This element of the Living North Pennines initiative is improving access to key waterside sites so that more people can enjoy the sights and sounds of the riverbank or reservoir shoreline.
Work is also going on with landowners and managers to improve habitats so that wetland creatures – particularly the engaging little water vole – can thrive once more in the area.
Working for water voles
The North Pennines Water Vole Project got underway in July 2008 with confirmation from the SITA Trust of funding for a three-year programme of survey and habitat improvement work for water voles. Three areas of the North Pennines were recently (2010) designated as National Key Sites for water voles, because of the drastic decline in numbers throughout the UK and the relative stability in our upper dales. To find out more, see the following pages:
With our partners Northumbrian Water Ltd. we have created a new multi-user path between Pow Hill Country Park and Millshields Picnic area on the north side of Derwent Reservoir dam. You can find out more about the history and wildlife of the area by clicking on Welcome to Derwent Reservoir and Pow Hill Country Park! This will take you to a self-guided trail leaflet and information about the on-site audio trail created as part of the AONB Partnership’s Living North Pennines project.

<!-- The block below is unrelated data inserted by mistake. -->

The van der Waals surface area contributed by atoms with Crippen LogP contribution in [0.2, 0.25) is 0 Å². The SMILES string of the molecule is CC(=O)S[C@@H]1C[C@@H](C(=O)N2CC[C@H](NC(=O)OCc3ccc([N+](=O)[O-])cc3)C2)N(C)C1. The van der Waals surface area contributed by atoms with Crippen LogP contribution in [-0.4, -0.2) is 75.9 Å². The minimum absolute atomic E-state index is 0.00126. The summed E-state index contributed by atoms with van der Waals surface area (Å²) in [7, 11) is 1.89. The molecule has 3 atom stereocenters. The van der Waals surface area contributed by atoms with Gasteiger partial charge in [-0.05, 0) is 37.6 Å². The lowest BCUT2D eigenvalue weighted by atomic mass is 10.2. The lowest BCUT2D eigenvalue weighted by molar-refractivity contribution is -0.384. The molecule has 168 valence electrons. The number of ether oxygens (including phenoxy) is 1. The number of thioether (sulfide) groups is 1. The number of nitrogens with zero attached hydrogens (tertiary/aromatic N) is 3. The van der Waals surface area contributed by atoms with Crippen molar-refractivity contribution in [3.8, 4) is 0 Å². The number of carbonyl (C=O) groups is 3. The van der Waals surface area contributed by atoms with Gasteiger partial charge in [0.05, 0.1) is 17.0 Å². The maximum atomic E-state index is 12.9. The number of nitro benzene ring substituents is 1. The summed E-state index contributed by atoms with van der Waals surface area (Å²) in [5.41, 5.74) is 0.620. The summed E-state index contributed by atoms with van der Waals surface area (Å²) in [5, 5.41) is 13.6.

We have also been busy restoring two valuable habitats on the south shore of the reservoir near Pow Hill. Heath and Fen has been disappearing under bracken for many years. We have now fenced a large area to allow grazing by Soay sheep, and have organised two seasons of bracken cutting and grazing by the Soays. This will allow the heather, bilberry and wetland plants to recover.
Five new ponds have also been created at the west end of the reservoir at Carricks. These ponds will complement the existing wetlands created about 10 years ago on the west side of the alder woodland, and provide a home to amphibians and myriad invertebrates. Hibernation structures for amphibians and reptiles are also being built into the soil banks which resulted from the pond excavation.
We improved a kilometre section of the Pennine Way near Wynch Bridge in 2009 by replacing difficult stiles with self closing gates and surfacing the eroded path. This work will help protect the botanically important grasslands along the route from excessive trampling and erosion. New signage and interpretation has also been erected near Wynch Bridge, High Force Hotel, and the Bowlees Picnic area.
Contact Andy Lees, tel 01388 528801 or email firstname.lastname@example.org.